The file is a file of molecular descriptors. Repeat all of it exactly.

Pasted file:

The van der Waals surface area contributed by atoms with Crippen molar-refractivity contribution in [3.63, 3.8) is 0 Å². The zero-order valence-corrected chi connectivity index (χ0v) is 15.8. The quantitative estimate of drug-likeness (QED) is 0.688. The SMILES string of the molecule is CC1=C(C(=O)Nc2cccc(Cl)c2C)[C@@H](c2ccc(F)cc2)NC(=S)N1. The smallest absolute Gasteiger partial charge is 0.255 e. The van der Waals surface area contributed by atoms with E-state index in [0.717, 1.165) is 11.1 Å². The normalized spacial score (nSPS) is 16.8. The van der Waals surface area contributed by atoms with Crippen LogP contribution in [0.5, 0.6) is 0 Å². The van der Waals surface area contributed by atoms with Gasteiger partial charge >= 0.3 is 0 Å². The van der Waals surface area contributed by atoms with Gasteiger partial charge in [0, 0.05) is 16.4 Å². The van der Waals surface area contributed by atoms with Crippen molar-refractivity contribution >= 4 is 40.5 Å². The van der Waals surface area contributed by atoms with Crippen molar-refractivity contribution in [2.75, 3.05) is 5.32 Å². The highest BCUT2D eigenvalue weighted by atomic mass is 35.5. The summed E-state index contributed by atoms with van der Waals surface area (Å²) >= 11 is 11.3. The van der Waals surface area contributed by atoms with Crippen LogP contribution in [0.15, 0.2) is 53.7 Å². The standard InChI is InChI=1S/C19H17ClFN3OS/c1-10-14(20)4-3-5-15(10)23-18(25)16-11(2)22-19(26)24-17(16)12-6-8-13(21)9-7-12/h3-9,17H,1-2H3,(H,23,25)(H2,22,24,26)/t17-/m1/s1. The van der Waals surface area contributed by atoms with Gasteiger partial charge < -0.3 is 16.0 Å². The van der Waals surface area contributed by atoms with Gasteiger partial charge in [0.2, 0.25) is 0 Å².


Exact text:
The van der Waals surface area contributed by atoms with Crippen molar-refractivity contribution in [3.63, 3.8) is 0 Å². The zero-order valence-corrected chi connectivity index (χ0v) is 15.8. The quantitative estimate of drug-likeness (QED) is 0.688. The SMILES string of the molecule is CC1=C(C(=O)Nc2cccc(Cl)c2C)[C@@H](c2ccc(F)cc2)NC(=S)N1. The smallest absolute Gasteiger partial charge is 0.255 e. The van der Waals surface area contributed by atoms with E-state index in [0.717, 1.165) is 11.1 Å². The normalized spacial score (nSPS) is 16.8. The van der Waals surface area contributed by atoms with Crippen LogP contribution in [0.5, 0.6) is 0 Å². The van der Waals surface area contributed by atoms with Gasteiger partial charge >= 0.3 is 0 Å². The van der Waals surface area contributed by atoms with Gasteiger partial charge in [0, 0.05) is 16.4 Å². The van der Waals surface area contributed by atoms with Crippen molar-refractivity contribution >= 4 is 40.5 Å². The van der Waals surface area contributed by atoms with Crippen molar-refractivity contribution in [2.75, 3.05) is 5.32 Å². The highest BCUT2D eigenvalue weighted by atomic mass is 35.5. The summed E-state index contributed by atoms with van der Waals surface area (Å²) >= 11 is 11.3. The van der Waals surface area contributed by atoms with Crippen LogP contribution in [0.15, 0.2) is 53.7 Å². The standard InChI is InChI=1S/C19H17ClFN3OS/c1-10-14(20)4-3-5-15(10)23-18(25)16-11(2)22-19(26)24-17(16)12-6-8-13(21)9-7-12/h3-9,17H,1-2H3,(H,23,25)(H2,22,24,26)/t17-/m1/s1. The van der Waals surface area contributed by atoms with Gasteiger partial charge < -0.3 is 16.0 Å². The van der Waals surface area contributed by atoms with Gasteiger partial charge in [0.2, 0.25) is 0 Å².